T 0

Z 0


Wf (t) dt → min; Wˆ NOx (t) dt ≤ gNOx ;

where T is the duration of the drive cycle and gNOx is the NOx emission constraint. 2.2. Operating policies The engine and aftertreatment operating policies are speci ed and parametrized using the following steps that involve generation of three di erent calibrations for normal mode, a calibration for purge mode and a transition policy between the normal mode and the purge mode. First, several calibrations for operating the engine in the normal mode are generated:  homogeneous lean u = uhl (w; R)  and strati ed lean u = stoichiometric u = ust (w; R), sl  u (w; R) that can be used to trade-o NOx emissions out of the TWC estimated from “steady-state” TWC conversion eciencies 1 and fuel consumption at a speci ed engine speed/engine torque operating point w. The di erence in these three calibrations is due to assumed ranges of the air-to-fuel ratio and injection timing. For example, the stoichiometric calibration corresponds to the air-to-fuel ratio near stoichiometry and early injection, the homogeneous lean calibration corresponds to lean air-to-fuel ratio and early injection while the strati ed lean calibration corresponds to lean air-to-fuel ratio and late injection. For a given w not all of these calibrations may exist. For example, the strati ed operation is only possible for low engine speed and low engine torque values. 1

Steady-state conversion eciencies are calculated assuming that xTWC is at equilibrium for a given u.


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To be more speci c, the calibrations for the normal mode are generated by minimizing for each wi ; i = 1; : : : ; N , on the selected grid the fuel consumption subject to a constraint that the ratio W˜ NOx ; R= Wf  Here W˜ NOx is the estimated mass ow rate does not exceed a speci ed upper bound R. of NOx out of the TWC assuming “steady-state” conversion eciencies of the TWC.  R s ; s = 1; : : : ; L, is also assumed and the optimization A discrete grid on the values of R; problem takes the form: Wf (u; wi ) → minu ; h(u; wi ) ≤ 0; s R(u; wi ) ≤ R



q(u; w ) ≤ 0; u j ≤ u ≤ u j : The function q in the inequality representation, q(u; w) ≤ 0, is selected appropriately to ensure that the engine feedgas properties such as temperature and exhaust gas ow rate can sustain e ective maximum trapping capacity of the LNT [10,11] above a prescribed threshold value. The bounds u j ≤ u ≤ u j restrict the ranges of the air-to-fuel ratio and injection timing for each of the three calibration ust ; uhl ; usl corresponding to j = 1; 2; 3, respectively. The values for each of the three calibrations obtained on a grid of points wi ; i = s  1; : : : ; M, and R ; s = 1; : : : ; L, are interpolated to generate the values of ust (w; R); hl sl    u (w; R) and u (w; R) for arbitrary w and R. During the normal mode operation if  uhl (w; R)  and ust (w; R)  the one w and R are given then out of the three values usl (w; R); is selected that provides the least fuel consumption. If w falls outside the existence range for one of the calibrations then this calibration is not taken into consideration. Next, the purge calibration, up , is generated by maximizing the estimated mass ow rate of CO out of the TWC, W˜ CO , assuming the “steady-sate” conversion eciencies of the TWC. Since the LNT purge involves reactions of CO with NOx stored in the trap, maximizing W˜ CO ensures that LNT purge is accomplished as rapidly as possible. In addition, purge can only take place when the engine is operated under homogeneous charge conditions and with rich of stoichiometry air-to-fuel ratio. Hence, a constraint on the air-to-fuel ratio of the form u1 =  ≤ s where s is the stoichiometric air-to-fuel ratio is imposed. The optimization problem is thus W˜ CO (u; wi ) → maxu ; h(u; wi ) ≤ 0;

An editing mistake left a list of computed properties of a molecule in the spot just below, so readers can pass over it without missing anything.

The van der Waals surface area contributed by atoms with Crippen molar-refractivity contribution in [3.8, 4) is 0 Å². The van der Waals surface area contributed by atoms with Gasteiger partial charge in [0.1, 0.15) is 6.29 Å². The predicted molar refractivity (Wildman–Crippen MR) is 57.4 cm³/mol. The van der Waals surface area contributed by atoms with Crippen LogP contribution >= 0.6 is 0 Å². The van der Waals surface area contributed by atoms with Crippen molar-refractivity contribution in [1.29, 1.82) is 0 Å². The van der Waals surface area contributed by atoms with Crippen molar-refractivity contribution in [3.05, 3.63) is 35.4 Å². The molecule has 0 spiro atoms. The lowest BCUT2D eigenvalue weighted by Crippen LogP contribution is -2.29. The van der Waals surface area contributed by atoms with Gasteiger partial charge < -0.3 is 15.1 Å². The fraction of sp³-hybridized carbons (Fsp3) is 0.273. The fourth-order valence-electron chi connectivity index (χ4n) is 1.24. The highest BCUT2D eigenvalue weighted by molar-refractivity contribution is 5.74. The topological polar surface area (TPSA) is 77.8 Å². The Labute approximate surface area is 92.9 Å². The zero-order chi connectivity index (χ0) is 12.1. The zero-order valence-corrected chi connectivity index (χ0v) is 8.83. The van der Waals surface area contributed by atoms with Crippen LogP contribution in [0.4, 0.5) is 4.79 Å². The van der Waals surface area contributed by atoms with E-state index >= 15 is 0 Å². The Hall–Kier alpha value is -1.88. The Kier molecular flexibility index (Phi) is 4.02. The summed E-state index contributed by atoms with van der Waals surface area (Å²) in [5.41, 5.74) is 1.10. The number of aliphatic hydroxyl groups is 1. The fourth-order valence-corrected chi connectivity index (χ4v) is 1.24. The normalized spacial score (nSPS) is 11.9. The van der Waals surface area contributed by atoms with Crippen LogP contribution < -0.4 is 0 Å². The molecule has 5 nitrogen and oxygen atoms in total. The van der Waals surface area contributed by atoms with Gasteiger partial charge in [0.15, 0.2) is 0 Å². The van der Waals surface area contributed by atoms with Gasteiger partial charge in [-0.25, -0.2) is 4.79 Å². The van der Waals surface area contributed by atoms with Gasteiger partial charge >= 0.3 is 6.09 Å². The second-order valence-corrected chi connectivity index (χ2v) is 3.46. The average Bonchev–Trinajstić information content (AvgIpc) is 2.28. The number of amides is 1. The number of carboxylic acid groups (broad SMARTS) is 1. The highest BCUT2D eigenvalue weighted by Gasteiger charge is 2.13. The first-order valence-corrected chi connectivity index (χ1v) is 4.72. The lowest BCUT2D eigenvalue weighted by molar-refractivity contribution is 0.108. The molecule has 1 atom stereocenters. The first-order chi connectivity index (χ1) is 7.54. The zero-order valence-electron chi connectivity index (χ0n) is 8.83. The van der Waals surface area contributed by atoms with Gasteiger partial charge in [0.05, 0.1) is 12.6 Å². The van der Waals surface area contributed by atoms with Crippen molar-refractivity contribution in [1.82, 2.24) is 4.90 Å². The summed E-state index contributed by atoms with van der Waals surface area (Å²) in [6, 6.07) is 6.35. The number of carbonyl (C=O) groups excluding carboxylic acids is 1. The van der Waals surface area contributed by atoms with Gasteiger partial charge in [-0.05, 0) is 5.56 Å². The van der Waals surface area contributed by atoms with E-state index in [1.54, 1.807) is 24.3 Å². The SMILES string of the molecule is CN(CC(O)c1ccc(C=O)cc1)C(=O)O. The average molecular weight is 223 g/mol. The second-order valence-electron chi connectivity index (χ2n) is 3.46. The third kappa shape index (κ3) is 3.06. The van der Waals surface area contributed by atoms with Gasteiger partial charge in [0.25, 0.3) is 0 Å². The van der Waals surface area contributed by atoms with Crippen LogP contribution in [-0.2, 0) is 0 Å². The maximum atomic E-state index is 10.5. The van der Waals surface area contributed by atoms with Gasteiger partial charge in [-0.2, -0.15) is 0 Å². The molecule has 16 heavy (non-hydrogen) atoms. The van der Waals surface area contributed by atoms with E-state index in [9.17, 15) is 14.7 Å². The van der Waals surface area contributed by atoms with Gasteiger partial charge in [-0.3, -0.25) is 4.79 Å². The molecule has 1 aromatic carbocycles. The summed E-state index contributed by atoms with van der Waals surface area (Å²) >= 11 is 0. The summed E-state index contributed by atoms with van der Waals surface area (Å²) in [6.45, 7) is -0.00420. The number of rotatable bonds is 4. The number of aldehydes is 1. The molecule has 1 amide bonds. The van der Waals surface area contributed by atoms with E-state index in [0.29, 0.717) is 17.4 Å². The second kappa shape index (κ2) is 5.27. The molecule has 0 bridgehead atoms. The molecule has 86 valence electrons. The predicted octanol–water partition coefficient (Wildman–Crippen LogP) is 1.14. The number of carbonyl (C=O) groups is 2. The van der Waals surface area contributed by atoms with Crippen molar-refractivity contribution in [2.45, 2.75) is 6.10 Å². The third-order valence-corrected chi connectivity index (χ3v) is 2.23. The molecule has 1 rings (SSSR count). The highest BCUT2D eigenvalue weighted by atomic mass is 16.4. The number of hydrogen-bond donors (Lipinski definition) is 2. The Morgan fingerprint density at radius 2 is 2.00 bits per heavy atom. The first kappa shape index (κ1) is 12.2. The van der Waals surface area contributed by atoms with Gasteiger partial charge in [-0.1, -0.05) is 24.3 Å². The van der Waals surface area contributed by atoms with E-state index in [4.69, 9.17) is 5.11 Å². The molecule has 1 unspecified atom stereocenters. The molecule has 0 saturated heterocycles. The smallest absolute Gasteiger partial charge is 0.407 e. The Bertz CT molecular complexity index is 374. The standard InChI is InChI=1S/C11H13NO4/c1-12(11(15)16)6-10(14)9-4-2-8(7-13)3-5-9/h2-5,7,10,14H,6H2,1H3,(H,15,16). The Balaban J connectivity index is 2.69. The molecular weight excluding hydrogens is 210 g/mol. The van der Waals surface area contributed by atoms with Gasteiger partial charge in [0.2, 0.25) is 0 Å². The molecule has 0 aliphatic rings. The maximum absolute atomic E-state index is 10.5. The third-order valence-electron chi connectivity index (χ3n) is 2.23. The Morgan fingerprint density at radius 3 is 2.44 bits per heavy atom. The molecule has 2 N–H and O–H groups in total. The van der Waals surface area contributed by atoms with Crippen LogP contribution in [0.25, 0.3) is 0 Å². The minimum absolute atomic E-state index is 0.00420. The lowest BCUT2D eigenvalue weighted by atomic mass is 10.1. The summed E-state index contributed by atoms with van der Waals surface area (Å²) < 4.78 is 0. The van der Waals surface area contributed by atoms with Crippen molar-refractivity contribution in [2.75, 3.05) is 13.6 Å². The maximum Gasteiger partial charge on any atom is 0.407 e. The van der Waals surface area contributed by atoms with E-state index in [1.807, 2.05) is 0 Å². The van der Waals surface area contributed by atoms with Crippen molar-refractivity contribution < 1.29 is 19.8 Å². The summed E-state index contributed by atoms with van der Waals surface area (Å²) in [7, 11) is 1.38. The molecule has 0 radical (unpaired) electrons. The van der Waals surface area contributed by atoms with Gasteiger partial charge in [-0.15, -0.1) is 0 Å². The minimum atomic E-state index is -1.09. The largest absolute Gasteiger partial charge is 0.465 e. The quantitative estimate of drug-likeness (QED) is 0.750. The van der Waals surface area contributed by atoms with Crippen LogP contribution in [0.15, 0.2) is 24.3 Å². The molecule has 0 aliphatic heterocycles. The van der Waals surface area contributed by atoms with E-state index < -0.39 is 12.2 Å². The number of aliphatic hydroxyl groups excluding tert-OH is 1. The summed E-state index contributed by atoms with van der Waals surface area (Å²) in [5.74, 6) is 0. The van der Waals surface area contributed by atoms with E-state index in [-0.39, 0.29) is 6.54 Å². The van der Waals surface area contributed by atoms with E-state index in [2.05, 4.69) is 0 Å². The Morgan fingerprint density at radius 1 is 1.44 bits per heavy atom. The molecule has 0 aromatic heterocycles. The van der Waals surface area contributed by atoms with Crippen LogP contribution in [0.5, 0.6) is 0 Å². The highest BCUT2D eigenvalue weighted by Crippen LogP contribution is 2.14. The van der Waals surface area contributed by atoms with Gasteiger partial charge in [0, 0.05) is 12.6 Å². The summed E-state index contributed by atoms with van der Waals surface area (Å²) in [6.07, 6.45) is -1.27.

u1 ≤ s : The values for the purge calibration obtained on a grid of points wi ; i = 1; : : : ; M , are interpolated to generate the values of up (w) for arbitrary w. Note that the optimization problems (6), (7) are independent for di erent values of  and, hence, can be solved in parallel. The problems (6), (7) are nonlinear and w and R,

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Fig. 4. Normal to purge mode transition diagram.

Fig. 5. Total tailpipe NOx emissions versus total fuel consumption.

nonconvex optimization problems. To facilitate the numerical solution of these global optimization problems a Multi-Level Single Linkage algorithm [13] in combination with Sequential Quadratic Programming (SQP) for local constrained minimization was employed. Finally, a transition policy between normal and purge mode is selected and parametrized by a parameter P so that whenever xLNT exceeds P during the normal mode the transition to the purge mode is activated. The normal operation resumes when xLNT falls below a speci ed threshold that in this study is considered xed, see Fig. 4. The operating policies, parametrized by two parameters R and P are examined over the drive cycle, and the policy that yields the least fuel consumption under the speci ed constraint on NOx emissions is selected. 2.3. Optimization results Fig. 5 shows the total fuel consumption and total tailpipe NOx emission values that  Each curve can be attained over the drive cycle by varying the parameters P and R.